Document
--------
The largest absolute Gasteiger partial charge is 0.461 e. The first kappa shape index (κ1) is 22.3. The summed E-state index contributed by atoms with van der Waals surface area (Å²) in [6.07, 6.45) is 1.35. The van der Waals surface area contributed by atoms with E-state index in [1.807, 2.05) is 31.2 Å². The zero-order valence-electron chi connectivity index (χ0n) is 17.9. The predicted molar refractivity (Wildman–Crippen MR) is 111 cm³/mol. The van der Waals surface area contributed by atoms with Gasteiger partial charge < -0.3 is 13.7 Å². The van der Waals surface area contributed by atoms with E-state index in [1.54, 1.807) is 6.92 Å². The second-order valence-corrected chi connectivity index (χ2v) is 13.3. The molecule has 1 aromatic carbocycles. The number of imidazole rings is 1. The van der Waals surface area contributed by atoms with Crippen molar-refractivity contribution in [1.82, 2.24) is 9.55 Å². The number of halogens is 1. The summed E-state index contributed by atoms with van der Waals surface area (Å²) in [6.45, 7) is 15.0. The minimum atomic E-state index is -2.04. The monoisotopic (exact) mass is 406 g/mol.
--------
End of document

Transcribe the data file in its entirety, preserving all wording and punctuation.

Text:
The largest absolute Gasteiger partial charge is 0.461 e. The first kappa shape index (κ1) is 22.3. The summed E-state index contributed by atoms with van der Waals surface area (Å²) in [6.07, 6.45) is 1.35. The van der Waals surface area contributed by atoms with E-state index in [1.807, 2.05) is 31.2 Å². The zero-order valence-electron chi connectivity index (χ0n) is 17.9. The predicted molar refractivity (Wildman–Crippen MR) is 111 cm³/mol. The van der Waals surface area contributed by atoms with Gasteiger partial charge < -0.3 is 13.7 Å². The van der Waals surface area contributed by atoms with E-state index in [1.54, 1.807) is 6.92 Å². The second-order valence-corrected chi connectivity index (χ2v) is 13.3. The molecule has 1 aromatic carbocycles. The number of imidazole rings is 1. The van der Waals surface area contributed by atoms with Crippen molar-refractivity contribution in [1.82, 2.24) is 9.55 Å². The number of halogens is 1. The summed E-state index contributed by atoms with van der Waals surface area (Å²) in [6.45, 7) is 15.0. The minimum atomic E-state index is -2.04. The monoisotopic (exact) mass is 406 g/mol.